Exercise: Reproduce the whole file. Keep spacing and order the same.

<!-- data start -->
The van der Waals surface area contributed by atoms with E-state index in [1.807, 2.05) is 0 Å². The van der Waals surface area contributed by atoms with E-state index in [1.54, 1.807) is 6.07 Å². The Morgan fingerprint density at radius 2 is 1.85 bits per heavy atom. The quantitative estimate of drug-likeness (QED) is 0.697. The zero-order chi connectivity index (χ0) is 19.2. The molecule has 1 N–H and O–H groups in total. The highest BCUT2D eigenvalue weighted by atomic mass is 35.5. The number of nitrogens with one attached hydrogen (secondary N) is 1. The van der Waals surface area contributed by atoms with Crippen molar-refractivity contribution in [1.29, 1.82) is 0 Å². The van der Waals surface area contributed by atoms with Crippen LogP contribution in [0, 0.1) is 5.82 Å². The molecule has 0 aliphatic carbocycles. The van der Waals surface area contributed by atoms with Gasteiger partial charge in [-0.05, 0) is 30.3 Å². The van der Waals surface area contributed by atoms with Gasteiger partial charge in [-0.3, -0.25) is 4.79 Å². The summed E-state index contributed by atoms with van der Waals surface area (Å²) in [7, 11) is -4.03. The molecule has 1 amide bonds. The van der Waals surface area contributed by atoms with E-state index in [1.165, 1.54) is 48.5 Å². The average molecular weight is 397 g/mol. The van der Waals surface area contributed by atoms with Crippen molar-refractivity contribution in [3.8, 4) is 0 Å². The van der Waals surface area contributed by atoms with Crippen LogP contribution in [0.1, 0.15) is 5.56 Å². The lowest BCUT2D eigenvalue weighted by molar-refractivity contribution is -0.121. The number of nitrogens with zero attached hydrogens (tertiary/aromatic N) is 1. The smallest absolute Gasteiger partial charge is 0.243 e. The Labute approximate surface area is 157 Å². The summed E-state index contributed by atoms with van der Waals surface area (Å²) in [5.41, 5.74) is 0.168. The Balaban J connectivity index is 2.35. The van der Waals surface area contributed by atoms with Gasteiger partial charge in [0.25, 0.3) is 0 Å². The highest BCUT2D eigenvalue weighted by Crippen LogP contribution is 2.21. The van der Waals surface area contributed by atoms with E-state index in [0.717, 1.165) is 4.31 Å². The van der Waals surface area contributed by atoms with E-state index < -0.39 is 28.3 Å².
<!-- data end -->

The van der Waals surface area contributed by atoms with E-state index in [1.807, 2.05) is 0 Å². The van der Waals surface area contributed by atoms with E-state index in [1.54, 1.807) is 6.07 Å². The Morgan fingerprint density at radius 2 is 1.85 bits per heavy atom. The quantitative estimate of drug-likeness (QED) is 0.697. The zero-order chi connectivity index (χ0) is 19.2. The molecule has 1 N–H and O–H groups in total. The highest BCUT2D eigenvalue weighted by atomic mass is 35.5. The number of nitrogens with one attached hydrogen (secondary N) is 1. The van der Waals surface area contributed by atoms with Crippen molar-refractivity contribution in [1.29, 1.82) is 0 Å². The van der Waals surface area contributed by atoms with Crippen LogP contribution in [0, 0.1) is 5.82 Å². The molecule has 0 aliphatic carbocycles. The van der Waals surface area contributed by atoms with Gasteiger partial charge in [-0.05, 0) is 30.3 Å². The van der Waals surface area contributed by atoms with Gasteiger partial charge in [-0.3, -0.25) is 4.79 Å². The summed E-state index contributed by atoms with van der Waals surface area (Å²) in [7, 11) is -4.03. The molecule has 1 amide bonds. The van der Waals surface area contributed by atoms with E-state index in [1.165, 1.54) is 48.5 Å². The average molecular weight is 397 g/mol. The van der Waals surface area contributed by atoms with Crippen molar-refractivity contribution in [3.8, 4) is 0 Å². The van der Waals surface area contributed by atoms with Crippen LogP contribution in [0.1, 0.15) is 5.56 Å². The lowest BCUT2D eigenvalue weighted by molar-refractivity contribution is -0.121. The number of nitrogens with zero attached hydrogens (tertiary/aromatic N) is 1. The smallest absolute Gasteiger partial charge is 0.243 e. The Labute approximate surface area is 157 Å². The summed E-state index contributed by atoms with van der Waals surface area (Å²) in [5.41, 5.74) is 0.168. The Balaban J connectivity index is 2.35. The van der Waals surface area contributed by atoms with Gasteiger partial charge in [0.25, 0.3) is 0 Å². The highest BCUT2D eigenvalue weighted by Crippen LogP contribution is 2.21. The van der Waals surface area contributed by atoms with E-state index in [0.717, 1.165) is 4.31 Å². The van der Waals surface area contributed by atoms with E-state index < -0.39 is 28.3 Å².